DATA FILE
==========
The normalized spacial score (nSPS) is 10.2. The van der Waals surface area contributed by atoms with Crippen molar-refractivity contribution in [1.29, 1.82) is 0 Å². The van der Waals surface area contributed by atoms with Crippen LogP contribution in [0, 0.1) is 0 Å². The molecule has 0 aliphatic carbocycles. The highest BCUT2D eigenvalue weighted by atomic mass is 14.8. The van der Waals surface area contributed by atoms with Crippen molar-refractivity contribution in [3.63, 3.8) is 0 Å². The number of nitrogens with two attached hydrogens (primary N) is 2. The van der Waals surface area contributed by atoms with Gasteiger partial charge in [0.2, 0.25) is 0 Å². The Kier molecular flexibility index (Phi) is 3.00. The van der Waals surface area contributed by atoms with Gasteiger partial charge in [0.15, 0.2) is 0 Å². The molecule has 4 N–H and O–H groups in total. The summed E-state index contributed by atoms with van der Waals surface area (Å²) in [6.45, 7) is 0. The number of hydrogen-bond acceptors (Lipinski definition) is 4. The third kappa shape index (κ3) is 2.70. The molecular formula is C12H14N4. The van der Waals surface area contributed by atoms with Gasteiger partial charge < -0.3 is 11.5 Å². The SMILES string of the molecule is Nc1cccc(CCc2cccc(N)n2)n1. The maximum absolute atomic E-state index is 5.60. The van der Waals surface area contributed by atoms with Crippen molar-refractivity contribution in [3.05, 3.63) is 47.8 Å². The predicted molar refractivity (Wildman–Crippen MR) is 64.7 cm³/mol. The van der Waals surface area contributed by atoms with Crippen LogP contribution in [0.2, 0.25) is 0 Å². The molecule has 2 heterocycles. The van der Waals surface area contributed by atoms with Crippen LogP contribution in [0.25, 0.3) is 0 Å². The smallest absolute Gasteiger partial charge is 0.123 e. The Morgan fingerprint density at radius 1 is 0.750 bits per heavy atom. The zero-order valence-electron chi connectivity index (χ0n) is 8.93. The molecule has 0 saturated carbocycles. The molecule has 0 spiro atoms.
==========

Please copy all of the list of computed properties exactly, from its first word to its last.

The normalized spacial score (nSPS) is 10.2. The van der Waals surface area contributed by atoms with Crippen molar-refractivity contribution in [1.29, 1.82) is 0 Å². The van der Waals surface area contributed by atoms with Crippen LogP contribution in [0, 0.1) is 0 Å². The molecule has 0 aliphatic carbocycles. The highest BCUT2D eigenvalue weighted by atomic mass is 14.8. The van der Waals surface area contributed by atoms with Crippen molar-refractivity contribution in [3.63, 3.8) is 0 Å². The number of nitrogens with two attached hydrogens (primary N) is 2. The van der Waals surface area contributed by atoms with Gasteiger partial charge in [0.2, 0.25) is 0 Å². The Kier molecular flexibility index (Phi) is 3.00. The van der Waals surface area contributed by atoms with Gasteiger partial charge in [0.15, 0.2) is 0 Å². The molecule has 4 N–H and O–H groups in total. The summed E-state index contributed by atoms with van der Waals surface area (Å²) in [6.45, 7) is 0. The number of hydrogen-bond acceptors (Lipinski definition) is 4. The third kappa shape index (κ3) is 2.70. The molecular formula is C12H14N4. The van der Waals surface area contributed by atoms with Gasteiger partial charge < -0.3 is 11.5 Å². The SMILES string of the molecule is Nc1cccc(CCc2cccc(N)n2)n1. The maximum absolute atomic E-state index is 5.60. The van der Waals surface area contributed by atoms with Crippen molar-refractivity contribution in [3.05, 3.63) is 47.8 Å². The predicted molar refractivity (Wildman–Crippen MR) is 64.7 cm³/mol. The van der Waals surface area contributed by atoms with Crippen LogP contribution in [0.2, 0.25) is 0 Å². The molecule has 2 heterocycles. The van der Waals surface area contributed by atoms with Crippen LogP contribution in [0.25, 0.3) is 0 Å². The smallest absolute Gasteiger partial charge is 0.123 e. The Morgan fingerprint density at radius 1 is 0.750 bits per heavy atom. The zero-order valence-electron chi connectivity index (χ0n) is 8.93. The molecule has 0 saturated carbocycles. The molecule has 0 spiro atoms.